Temperature Extremes May Undermine Biocontrol of Emerald Ash Borer
By Ed Ricciuti
Ping-ponging winter temperature extremes of severe cold and unseasonable warmth due to an increasingly fickle jet stream may make it necessary to rethink the deployment of certain parasitoids used against the damaging emerald ash borer (Agrilus planipennis), according to a paper in the Journal of Economic Entomology.
The study’s findings demonstrate that developing biological controls for harmful insects can be much trickier than simply identifying a potential predator or parasite of the species involved. A host of environmental factors could also impact the success of the effort.
Sudden cold waves may be lethal to the overwintering larvae of two wasps—Spathius galinae and Tetrastichus planipennisi—that that share the range of the emerald ash borer (EAB) in Northeast Asia and have been released across the United States’ northern tier to control it. EAB larvae, on the other hand, seem to more easily weather extreme cold, giving the borer an edge over its enemies.
EAB overwinter as larvae ranging from first to mature fourth instars, whereas its parasitoids overwinter as mature last-instar larvae inside the feeding galleries of parasitized larvae between the bark and sapwood.
Arctic cold at a study site in southern Michigan during 2019 killed up to half of S. galinae larvae, and 30 percent of T. planipennisi. Those at the other site used in the study, in central Connecticut, made it through the winter relatively unscathed.
Given time, many insects can adapt gradually to bitter cold. They become supercooled, a process in which chemicals that serve as natural antifreeze prevent ice crystals from forming in cells while the circulatory fluid around them freezes. Overwintering EAB supercool at -28 to -35 Celsius, while the supercooling point of the two wasps seems to be a few degrees higher.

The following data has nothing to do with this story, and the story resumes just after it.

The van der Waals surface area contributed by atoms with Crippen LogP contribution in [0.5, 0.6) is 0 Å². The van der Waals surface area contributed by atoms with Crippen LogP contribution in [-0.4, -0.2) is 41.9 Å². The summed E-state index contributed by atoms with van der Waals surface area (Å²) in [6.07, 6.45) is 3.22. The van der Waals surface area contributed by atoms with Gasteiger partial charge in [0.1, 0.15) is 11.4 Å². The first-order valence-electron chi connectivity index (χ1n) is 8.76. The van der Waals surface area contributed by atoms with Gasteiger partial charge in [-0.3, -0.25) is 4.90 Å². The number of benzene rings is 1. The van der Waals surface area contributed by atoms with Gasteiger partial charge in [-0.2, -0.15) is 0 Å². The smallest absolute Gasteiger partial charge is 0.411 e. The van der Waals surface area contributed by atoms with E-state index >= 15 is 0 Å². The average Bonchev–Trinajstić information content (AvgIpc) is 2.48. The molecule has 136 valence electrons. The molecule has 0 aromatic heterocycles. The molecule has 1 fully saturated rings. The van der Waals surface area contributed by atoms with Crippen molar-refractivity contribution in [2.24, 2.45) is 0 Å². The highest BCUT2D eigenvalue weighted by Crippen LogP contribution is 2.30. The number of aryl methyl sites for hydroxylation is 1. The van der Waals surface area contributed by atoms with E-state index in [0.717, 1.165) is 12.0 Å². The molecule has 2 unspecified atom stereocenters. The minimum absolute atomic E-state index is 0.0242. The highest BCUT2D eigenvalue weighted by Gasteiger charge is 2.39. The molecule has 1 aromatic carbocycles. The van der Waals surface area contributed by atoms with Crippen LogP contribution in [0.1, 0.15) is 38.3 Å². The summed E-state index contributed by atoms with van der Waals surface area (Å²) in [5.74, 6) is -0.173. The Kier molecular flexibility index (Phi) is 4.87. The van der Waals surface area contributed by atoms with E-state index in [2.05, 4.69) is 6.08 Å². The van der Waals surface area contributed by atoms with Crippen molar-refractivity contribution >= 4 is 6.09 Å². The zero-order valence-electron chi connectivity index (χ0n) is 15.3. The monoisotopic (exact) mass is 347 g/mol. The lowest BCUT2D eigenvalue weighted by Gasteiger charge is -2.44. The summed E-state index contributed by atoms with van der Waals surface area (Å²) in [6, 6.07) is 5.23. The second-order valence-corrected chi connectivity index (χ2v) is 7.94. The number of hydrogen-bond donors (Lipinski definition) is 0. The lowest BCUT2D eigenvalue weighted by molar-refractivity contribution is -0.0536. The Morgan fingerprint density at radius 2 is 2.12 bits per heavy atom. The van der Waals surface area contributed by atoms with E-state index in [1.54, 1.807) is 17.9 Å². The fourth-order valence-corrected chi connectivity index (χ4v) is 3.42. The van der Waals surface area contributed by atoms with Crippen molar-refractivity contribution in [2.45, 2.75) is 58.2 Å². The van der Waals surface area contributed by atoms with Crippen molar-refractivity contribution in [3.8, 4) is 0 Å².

Insects like EAB and its parasitoids can thus tolerate low temperatures, but cold tolerance develops gradually, as winter progresses. Say the researchers, “It takes time.”
The researchers who conducted the study noted that the parasitoids reared and released for borer control in North America came from populations in parts of China and Russia’s Vladivostok that enjoy a temperate coastal climate, like that of the Connecticut site. Michigan tends to have an inland, continental climate, subject to bouts of artic cold during winter when the polar vortex is destabilized, a phenomenon of increasing frequency with the warming of the Arctic.
“As a result of climate change, extreme low temperature events occur with increasing frequency and intensity due to a weakened jet stream in the Northern hemisphere,” said the research team, headed by Jian Duan, Ph.D., of the U.S. Department of Agriculture. “Therefore, we recommend expanding foreign exploration to more northerly and inland regions of Asia … for species and/or strains of potential EAB biocontrol agents with greater cold-hardiness, capable of surviving bouts of extreme low winter temperatures.” Fertile grounds for such control agents, says Duan, are cold inland regions of Northeast China and the Russian Far East.
The observations at the Michigan sites strongly suggest that climate change could reduce the effectiveness of the two wasps for managing EAB populations. “The very rapid cycling between warm and cold events in response to global climate change may lead to higher winter mortality [of the wasp larvae],” the paper notes, “despite the general warming of mean winter temperatures associated with global climate change.” At the same time, however, the researchers noted that studies are needed on how more typical winters impact the wasp larvae.
Says Duan, “Future foreign exploration for natural enemies against invasive pests (i.e., classical biological control) need to consider the possible impact of extreme weather due to climate change on the pest and natural enemy interactions.”
“Effects of Extreme Low Winter Temperatures on the Overwintering Survival of the Introduced Larval Parasitoids Spathius galinae and Tetrastichus planipennisi: Implications for Biological Control of Emerald Ash Borer in North America”
Journal of Economic Entomology
Ed Ricciuti is a journalist, author, and naturalist who has been writing for more than a half century. His latest book is called Bears in the Backyard: Big Animals, Sprawling Suburbs, and the New Urban Jungle (Countryman Press, June 2014). His assignments have taken him around the world. He specializes in nature, science, conservation issues, and law enforcement. A former curator at the New York Zoological Society, and now at the Wildlife Conservation Society, he may be the only man ever bitten by a coatimundi on Manhattan’s 57th Street.